Before you go off chasing some more scare goods and services. Stop. Let’s talk about this first.
Why do you want this thing?
- Do you want a certain car because you need to get from point A to point B, or is it about status?
- Are you considering a certain subscription because you cannot find the information for free anywhere else, or because enrollment is closing soon?
- Do you want a Louis Vuitton purse because it’s the best, or because it is unattainable for so many others?
Let’s just be aware that:
We want some things for what they do. We want other things for how they make us feel.
Therein lies an important insight. The joy is not in experiencing a scarce commodity but in possessing it. It is important that we not confuse the two. Whenever we confront the scarcity pressures surrounding some item, we must also confront the question of what it is we want from the item. If the answer is that we want the thing for the social, economic, or psychological benefits of possessing something rare, then, fine; scarcity pressures will give us a good indication of how much we would want to pay for it—the less available it is, the more valuable to us it will be. But very often we don’t want a thing purely for the sake of owning it. We want it, instead, for its utility value; we want to eat it or drink it or touch it or hear it or drive it or otherwise use it. In such cases it is vital to remember that scarce things do not taste or feel or sound or ride or work any better because of their limited availability.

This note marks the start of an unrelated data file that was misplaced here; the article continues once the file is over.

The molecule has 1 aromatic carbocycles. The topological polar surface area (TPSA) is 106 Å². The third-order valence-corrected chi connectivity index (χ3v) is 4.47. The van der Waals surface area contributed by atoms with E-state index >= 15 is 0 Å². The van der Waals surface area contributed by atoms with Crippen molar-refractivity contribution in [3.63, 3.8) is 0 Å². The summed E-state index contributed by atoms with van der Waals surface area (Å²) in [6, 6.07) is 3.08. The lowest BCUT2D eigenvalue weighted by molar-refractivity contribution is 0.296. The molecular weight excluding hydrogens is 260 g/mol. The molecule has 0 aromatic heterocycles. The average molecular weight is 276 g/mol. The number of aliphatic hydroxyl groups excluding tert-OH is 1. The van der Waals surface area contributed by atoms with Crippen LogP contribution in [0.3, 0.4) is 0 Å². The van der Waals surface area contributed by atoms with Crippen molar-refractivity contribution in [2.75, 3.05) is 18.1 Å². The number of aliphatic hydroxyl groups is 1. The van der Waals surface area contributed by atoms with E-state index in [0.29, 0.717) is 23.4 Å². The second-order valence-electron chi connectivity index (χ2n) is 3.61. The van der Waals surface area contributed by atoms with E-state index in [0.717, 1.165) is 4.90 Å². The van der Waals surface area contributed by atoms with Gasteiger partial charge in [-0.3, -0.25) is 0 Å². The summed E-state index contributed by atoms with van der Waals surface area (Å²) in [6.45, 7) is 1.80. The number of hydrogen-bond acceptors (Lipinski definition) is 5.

-Robert Cialdini, Influence